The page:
The Titanic: Wallace Hartley’s Violin

Their story is the stuff of legends: while surrounded by chaos, human instinct said they should escape to save their own life, eight musicians serenaded the passengers with “Nearer My God to Thee,” as the ship broke in two and plunged into the abyss of the North Atlantic- a graveyard for  1, 524 passengers.

The RMS Titanic was heralded as the largest ship in the world, and boldly claimed to be unsinkable. There were only twenty lifeboats on board; in the world of 1912, only the rich and powerful need survive. She set sail from England to New York on April 10 1912, and twenty minutes before midnight four days later, on her maiden voyage, she hit an iceberg, and sank in less than four hours.  To add to the tragedy, the SS Californian, who had warned her about the ice, was close enough to the Titanic to see the whole disaster, but ignored or misinterpreted her distress call. The transatlantic ship, the RMS Carpathia, rescued 711 survivors four hours later; six they rescued were already dead or dying and were buried at sea.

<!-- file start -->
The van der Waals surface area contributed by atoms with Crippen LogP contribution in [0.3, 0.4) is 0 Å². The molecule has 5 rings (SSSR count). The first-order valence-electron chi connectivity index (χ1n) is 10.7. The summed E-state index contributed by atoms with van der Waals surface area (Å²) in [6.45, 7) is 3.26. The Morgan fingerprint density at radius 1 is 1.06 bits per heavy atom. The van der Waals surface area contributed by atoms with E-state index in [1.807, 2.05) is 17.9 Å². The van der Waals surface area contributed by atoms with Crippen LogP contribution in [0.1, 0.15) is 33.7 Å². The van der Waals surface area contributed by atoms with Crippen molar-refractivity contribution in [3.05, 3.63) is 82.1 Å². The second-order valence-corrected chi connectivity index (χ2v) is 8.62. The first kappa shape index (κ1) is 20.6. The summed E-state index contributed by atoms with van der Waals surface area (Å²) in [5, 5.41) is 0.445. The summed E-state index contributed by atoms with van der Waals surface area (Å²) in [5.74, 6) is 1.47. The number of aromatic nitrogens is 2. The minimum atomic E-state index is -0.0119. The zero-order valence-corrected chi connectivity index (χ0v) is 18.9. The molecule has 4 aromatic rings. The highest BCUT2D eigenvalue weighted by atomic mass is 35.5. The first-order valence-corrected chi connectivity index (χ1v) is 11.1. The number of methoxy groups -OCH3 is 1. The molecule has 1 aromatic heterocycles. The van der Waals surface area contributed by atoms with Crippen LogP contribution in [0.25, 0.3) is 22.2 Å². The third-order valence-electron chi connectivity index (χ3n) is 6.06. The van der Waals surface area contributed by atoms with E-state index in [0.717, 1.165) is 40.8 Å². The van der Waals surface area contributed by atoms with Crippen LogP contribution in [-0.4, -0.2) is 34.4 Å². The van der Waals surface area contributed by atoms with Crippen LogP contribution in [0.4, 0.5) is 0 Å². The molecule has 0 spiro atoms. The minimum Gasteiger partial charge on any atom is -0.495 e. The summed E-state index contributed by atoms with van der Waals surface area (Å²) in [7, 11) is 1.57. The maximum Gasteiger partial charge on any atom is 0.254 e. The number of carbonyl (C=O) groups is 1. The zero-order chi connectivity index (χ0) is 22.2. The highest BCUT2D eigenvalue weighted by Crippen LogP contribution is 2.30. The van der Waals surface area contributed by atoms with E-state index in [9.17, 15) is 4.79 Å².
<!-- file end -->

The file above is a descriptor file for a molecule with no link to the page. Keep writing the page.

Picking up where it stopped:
Only 705 people survived the disaster, the youngest being a nine month old baby. The lifeboats could have held almost 500 more lives. The first ship sent out to retrieve the bodies, The CS Mackay-Bennett, found so many, that they ran out of embalming fluid.  They decided to retrieve the bodies of the first class passengers with the justification that their bodies might be needed to settle large legal disputes regarding inheritance and estates.  A total of 205 bodies were recovered and gathered in the Mayflower Curling Rink in Halifax.

Thirty-three year old Wallace Hartley, the band leader that fateful night on the Titanic, was playing the violin his fiancé, Maria Robinson, gave him to celebrate their engagement.  It wasn’t the only Atlantic voyage he had been on; he and most of the other musicians had played on ships such as the Lusitania. The only French musician, Roger Marie Bricoux, had played on the ship that would save the survivors of the Titanic.  Many historians claim that the violin- strapped to Hartley’s body, was found by one of the rescue ships sent to retrieve the dead.  Historian and Biographer Steve Turner, in his book The Band Played On, claims to have seen photos of an inscription on the tailpiece from Maria to Hartley. When Hartley‘s body was returned the England, the violin was missing.  Some evidence suggests that Maria might have obtained the violin- to remember her beloved.   Honouring Hartley’s memory she was never to marry. The auctioneers Henry Aldridge and Son, who specialize in Titanic memorabilia, are in the process of authenticating the violin. While there is much secrecy around this instrument, we will undoubtedly know the truth of the violin in the near future.

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